TUI NA － The Ancient Healing Art
Tui Na is an ancient form of Chinese massage therapy, according to unearthed evidence of archaeological studies, Tui Na can be dated back to around 2700 BC.
Tui Na is based on the theory of traditional Chinese medicine, such as the theory of Yin and Yang, Five Elements, Zang-Fu organs, meridians, qi, blood and body fluids. Among others, the theory of meridians and acupoints are of great importance in Tui Na therapy.
Tui Na covers a wide range of indications and disorders, such as vertigo, common cold, headache, insomnia, cough, asthma, stiff neck, frozen shoulder, degenerative disc disease, sciatica, constipation, dysmenorrhea and some other illnesses.
Acupuncture is a component of the health care system of China that can be traced back at least 2,500 years. The general theory of acupuncture is based on meridians and acupoints.
The practice of acupuncture to treat identifiable pathophysiological (disease) conditions in North American was rare until the visit of President Richard M. Nixon to China in 1972. Since that time, there has been an explosion of interest in North America.
Acupuncture is a family of procedures involving stimulation of anatomical locations on or in the skin by a variety of techniques. The most thoroughly studied mechanism of stimulation of acupuncture points employs penetration of the skin by thin, solid, metallic needles, which are manipulated manually or by electrical stimulation.
Therapeutic cupping is a simple suction technique used all over the world. By creating suction and negative pressure, cupping therapy lifts connective tissue, releases rigid tissue and loosens adhesions.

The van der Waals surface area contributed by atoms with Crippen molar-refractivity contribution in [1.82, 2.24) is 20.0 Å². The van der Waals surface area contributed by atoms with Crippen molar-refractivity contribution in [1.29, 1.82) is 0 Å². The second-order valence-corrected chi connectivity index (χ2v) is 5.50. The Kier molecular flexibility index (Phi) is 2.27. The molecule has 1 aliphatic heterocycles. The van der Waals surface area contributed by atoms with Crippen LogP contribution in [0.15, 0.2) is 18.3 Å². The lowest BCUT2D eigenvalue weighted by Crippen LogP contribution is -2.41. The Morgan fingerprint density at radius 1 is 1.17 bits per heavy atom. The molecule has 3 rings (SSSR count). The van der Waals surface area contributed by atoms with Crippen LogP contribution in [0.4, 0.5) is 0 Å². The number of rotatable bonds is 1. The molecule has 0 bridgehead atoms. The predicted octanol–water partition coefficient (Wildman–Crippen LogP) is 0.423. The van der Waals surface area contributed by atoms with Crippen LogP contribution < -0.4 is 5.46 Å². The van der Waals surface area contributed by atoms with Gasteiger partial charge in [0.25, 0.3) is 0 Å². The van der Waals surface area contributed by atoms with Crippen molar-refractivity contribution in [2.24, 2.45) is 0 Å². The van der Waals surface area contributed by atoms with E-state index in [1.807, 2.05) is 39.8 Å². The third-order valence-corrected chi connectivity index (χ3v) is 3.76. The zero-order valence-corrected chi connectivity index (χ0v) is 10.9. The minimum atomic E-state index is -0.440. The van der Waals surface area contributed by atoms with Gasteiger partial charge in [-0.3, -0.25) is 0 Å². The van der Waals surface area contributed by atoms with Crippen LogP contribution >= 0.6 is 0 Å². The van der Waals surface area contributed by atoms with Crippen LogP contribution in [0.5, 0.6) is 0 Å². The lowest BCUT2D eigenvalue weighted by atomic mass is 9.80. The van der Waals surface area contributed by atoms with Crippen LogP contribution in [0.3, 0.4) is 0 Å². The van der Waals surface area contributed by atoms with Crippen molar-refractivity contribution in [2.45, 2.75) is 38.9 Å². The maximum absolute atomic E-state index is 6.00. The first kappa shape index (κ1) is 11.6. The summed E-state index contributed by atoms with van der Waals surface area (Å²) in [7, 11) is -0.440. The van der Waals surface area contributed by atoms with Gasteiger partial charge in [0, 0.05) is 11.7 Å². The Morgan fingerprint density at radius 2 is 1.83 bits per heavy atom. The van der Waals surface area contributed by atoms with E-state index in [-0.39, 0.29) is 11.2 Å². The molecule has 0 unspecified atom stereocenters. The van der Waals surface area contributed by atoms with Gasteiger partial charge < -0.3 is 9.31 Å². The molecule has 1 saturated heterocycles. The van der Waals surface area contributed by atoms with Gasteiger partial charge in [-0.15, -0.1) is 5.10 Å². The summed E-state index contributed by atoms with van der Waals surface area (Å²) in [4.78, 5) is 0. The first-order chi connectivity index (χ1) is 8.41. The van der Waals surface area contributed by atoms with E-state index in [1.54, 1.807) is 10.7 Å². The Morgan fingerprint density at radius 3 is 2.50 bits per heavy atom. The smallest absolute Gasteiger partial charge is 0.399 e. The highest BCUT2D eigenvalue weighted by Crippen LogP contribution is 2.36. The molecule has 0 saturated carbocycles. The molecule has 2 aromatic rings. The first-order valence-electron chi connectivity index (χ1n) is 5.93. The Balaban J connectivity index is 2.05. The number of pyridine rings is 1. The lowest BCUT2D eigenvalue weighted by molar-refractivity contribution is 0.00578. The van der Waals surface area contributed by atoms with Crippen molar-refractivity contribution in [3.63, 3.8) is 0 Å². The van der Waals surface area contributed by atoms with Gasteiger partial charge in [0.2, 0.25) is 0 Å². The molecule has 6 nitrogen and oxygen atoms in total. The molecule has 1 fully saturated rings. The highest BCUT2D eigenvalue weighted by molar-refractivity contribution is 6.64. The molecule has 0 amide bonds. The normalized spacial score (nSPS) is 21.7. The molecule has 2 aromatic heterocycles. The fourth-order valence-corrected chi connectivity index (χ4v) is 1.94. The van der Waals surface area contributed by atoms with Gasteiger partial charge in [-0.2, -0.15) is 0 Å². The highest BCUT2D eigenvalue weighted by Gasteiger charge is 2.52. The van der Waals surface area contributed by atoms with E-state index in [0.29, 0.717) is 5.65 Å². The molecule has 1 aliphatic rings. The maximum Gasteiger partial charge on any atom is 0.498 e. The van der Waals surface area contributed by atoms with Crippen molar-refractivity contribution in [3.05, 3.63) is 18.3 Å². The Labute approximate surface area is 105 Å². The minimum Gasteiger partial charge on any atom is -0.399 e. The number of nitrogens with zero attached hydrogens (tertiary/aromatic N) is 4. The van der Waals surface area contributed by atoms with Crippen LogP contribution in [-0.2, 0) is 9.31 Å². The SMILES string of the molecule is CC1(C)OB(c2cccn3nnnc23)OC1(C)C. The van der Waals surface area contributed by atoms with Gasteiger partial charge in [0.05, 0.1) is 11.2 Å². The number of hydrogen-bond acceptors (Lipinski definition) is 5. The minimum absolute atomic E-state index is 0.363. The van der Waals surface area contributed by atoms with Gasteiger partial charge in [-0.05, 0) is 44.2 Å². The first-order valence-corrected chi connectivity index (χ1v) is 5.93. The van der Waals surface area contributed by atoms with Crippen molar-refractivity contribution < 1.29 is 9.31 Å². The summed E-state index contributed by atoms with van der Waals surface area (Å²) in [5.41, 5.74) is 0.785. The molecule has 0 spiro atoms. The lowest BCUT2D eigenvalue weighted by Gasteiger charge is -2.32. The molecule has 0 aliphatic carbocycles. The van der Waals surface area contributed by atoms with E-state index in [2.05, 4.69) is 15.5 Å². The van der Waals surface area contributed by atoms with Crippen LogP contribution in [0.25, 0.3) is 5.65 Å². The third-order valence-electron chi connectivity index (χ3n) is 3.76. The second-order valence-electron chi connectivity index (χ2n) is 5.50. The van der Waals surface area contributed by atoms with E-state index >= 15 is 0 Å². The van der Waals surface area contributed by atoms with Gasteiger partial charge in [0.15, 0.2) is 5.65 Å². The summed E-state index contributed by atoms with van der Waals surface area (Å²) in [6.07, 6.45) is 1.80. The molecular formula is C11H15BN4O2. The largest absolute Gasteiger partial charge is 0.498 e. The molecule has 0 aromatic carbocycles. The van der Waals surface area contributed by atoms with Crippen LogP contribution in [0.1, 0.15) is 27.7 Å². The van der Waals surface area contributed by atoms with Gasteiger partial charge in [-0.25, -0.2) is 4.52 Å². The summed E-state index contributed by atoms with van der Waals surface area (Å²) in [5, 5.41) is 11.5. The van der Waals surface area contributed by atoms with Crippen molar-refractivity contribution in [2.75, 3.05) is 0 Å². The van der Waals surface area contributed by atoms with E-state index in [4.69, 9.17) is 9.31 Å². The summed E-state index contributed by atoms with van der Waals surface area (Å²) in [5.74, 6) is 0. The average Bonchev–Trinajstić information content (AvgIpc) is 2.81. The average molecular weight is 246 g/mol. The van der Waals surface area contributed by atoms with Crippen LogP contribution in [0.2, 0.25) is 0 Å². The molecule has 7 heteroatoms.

Cupping pulls stagnation, waste, and toxins to the skin level where it can be easily flushed out by the lymphatic and circulatory system. This allows new oxygenated blood to flow into the area and bring nutrients to the area to promote healing.
Gua Sha is a natural, alternative therapy that involves scraping your skin with a massage tool to improve your circulation.
In Gua Sha treatment, a therapist scrapes your skin with short or long strokes to stimulate microcirculation of the soft tissue, which increases blood flow. The therapist applies massage oil to your skin, and then uses a smooth-edged tool to repeatedly scrape your skin in a downward motion.
Inflammation is the underlying cause of several conditions associated with chronic pain. Scraping the skin’s surface is thought to help break up stagnation, reduce inflammation, and promote healing.